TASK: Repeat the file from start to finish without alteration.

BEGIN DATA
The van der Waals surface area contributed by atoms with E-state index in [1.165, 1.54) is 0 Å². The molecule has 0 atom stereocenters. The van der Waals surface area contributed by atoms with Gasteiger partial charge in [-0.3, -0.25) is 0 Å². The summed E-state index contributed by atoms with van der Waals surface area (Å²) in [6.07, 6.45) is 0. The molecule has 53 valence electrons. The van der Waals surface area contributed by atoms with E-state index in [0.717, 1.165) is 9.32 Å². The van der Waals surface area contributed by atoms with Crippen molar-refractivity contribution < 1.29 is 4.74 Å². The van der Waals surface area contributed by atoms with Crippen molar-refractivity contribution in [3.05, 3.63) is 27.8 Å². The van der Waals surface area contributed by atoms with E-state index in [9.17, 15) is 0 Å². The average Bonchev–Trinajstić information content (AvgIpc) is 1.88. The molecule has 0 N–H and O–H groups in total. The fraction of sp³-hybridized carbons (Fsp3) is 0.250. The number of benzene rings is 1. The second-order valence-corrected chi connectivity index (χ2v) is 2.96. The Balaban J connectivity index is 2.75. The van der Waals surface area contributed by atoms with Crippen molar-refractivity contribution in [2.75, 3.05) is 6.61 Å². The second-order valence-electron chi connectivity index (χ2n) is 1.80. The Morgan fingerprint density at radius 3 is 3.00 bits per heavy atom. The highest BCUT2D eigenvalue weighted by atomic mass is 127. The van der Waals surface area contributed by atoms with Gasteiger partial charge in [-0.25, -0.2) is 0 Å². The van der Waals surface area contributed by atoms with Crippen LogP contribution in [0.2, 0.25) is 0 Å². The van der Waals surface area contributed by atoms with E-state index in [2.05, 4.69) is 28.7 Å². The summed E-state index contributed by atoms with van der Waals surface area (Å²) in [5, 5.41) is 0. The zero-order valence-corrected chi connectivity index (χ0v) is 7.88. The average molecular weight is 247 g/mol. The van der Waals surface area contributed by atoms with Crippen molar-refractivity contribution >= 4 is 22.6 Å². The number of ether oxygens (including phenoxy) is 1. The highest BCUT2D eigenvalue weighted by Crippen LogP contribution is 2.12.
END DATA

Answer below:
The van der Waals surface area contributed by atoms with E-state index in [1.165, 1.54) is 0 Å². The molecule has 0 atom stereocenters. The van der Waals surface area contributed by atoms with Gasteiger partial charge in [-0.3, -0.25) is 0 Å². The summed E-state index contributed by atoms with van der Waals surface area (Å²) in [6.07, 6.45) is 0. The molecule has 53 valence electrons. The van der Waals surface area contributed by atoms with E-state index in [0.717, 1.165) is 9.32 Å². The van der Waals surface area contributed by atoms with Crippen molar-refractivity contribution < 1.29 is 4.74 Å². The van der Waals surface area contributed by atoms with Crippen molar-refractivity contribution in [3.05, 3.63) is 27.8 Å². The van der Waals surface area contributed by atoms with E-state index in [9.17, 15) is 0 Å². The average Bonchev–Trinajstić information content (AvgIpc) is 1.88. The molecule has 0 N–H and O–H groups in total. The fraction of sp³-hybridized carbons (Fsp3) is 0.250. The number of benzene rings is 1. The second-order valence-corrected chi connectivity index (χ2v) is 2.96. The Balaban J connectivity index is 2.75. The van der Waals surface area contributed by atoms with Crippen molar-refractivity contribution in [2.75, 3.05) is 6.61 Å². The second-order valence-electron chi connectivity index (χ2n) is 1.80. The Morgan fingerprint density at radius 3 is 3.00 bits per heavy atom. The highest BCUT2D eigenvalue weighted by atomic mass is 127. The van der Waals surface area contributed by atoms with Gasteiger partial charge in [-0.25, -0.2) is 0 Å². The van der Waals surface area contributed by atoms with Crippen LogP contribution in [0.2, 0.25) is 0 Å². The van der Waals surface area contributed by atoms with E-state index in [2.05, 4.69) is 28.7 Å². The summed E-state index contributed by atoms with van der Waals surface area (Å²) in [5, 5.41) is 0. The zero-order valence-corrected chi connectivity index (χ0v) is 7.88. The average molecular weight is 247 g/mol. The van der Waals surface area contributed by atoms with Crippen molar-refractivity contribution >= 4 is 22.6 Å². The number of ether oxygens (including phenoxy) is 1. The highest BCUT2D eigenvalue weighted by Crippen LogP contribution is 2.12.